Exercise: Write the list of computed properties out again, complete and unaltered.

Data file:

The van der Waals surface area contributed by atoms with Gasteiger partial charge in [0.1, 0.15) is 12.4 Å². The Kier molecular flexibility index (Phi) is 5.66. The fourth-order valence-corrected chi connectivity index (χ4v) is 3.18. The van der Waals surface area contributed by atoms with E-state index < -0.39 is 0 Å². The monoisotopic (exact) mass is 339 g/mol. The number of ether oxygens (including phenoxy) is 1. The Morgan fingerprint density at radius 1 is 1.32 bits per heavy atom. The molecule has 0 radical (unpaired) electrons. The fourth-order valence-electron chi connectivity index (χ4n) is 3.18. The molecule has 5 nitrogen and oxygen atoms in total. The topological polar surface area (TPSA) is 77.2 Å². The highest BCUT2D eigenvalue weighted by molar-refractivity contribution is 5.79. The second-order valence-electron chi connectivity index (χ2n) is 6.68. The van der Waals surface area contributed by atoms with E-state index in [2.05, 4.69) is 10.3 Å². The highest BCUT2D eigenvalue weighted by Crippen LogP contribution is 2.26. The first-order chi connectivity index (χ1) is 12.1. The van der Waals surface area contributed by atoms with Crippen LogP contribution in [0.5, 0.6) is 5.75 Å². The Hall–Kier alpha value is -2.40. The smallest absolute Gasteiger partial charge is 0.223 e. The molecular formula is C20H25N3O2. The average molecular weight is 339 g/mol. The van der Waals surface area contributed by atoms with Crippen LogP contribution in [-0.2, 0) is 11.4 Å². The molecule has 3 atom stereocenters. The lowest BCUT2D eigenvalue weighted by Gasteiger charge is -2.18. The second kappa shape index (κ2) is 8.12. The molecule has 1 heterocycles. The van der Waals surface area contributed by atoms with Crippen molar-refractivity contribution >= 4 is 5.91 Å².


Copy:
The van der Waals surface area contributed by atoms with Gasteiger partial charge in [0.1, 0.15) is 12.4 Å². The Kier molecular flexibility index (Phi) is 5.66. The fourth-order valence-corrected chi connectivity index (χ4v) is 3.18. The van der Waals surface area contributed by atoms with E-state index < -0.39 is 0 Å². The monoisotopic (exact) mass is 339 g/mol. The number of ether oxygens (including phenoxy) is 1. The Morgan fingerprint density at radius 1 is 1.32 bits per heavy atom. The molecule has 0 radical (unpaired) electrons. The fourth-order valence-electron chi connectivity index (χ4n) is 3.18. The molecule has 5 nitrogen and oxygen atoms in total. The topological polar surface area (TPSA) is 77.2 Å². The highest BCUT2D eigenvalue weighted by molar-refractivity contribution is 5.79. The second-order valence-electron chi connectivity index (χ2n) is 6.68. The van der Waals surface area contributed by atoms with E-state index in [2.05, 4.69) is 10.3 Å². The highest BCUT2D eigenvalue weighted by Crippen LogP contribution is 2.26. The first-order chi connectivity index (χ1) is 12.1. The van der Waals surface area contributed by atoms with Crippen LogP contribution in [0.5, 0.6) is 5.75 Å². The Hall–Kier alpha value is -2.40. The smallest absolute Gasteiger partial charge is 0.223 e. The molecular formula is C20H25N3O2. The average molecular weight is 339 g/mol. The van der Waals surface area contributed by atoms with Crippen LogP contribution in [-0.2, 0) is 11.4 Å². The molecule has 3 atom stereocenters. The lowest BCUT2D eigenvalue weighted by Gasteiger charge is -2.18. The second kappa shape index (κ2) is 8.12. The molecule has 1 heterocycles. The van der Waals surface area contributed by atoms with Crippen molar-refractivity contribution >= 4 is 5.91 Å².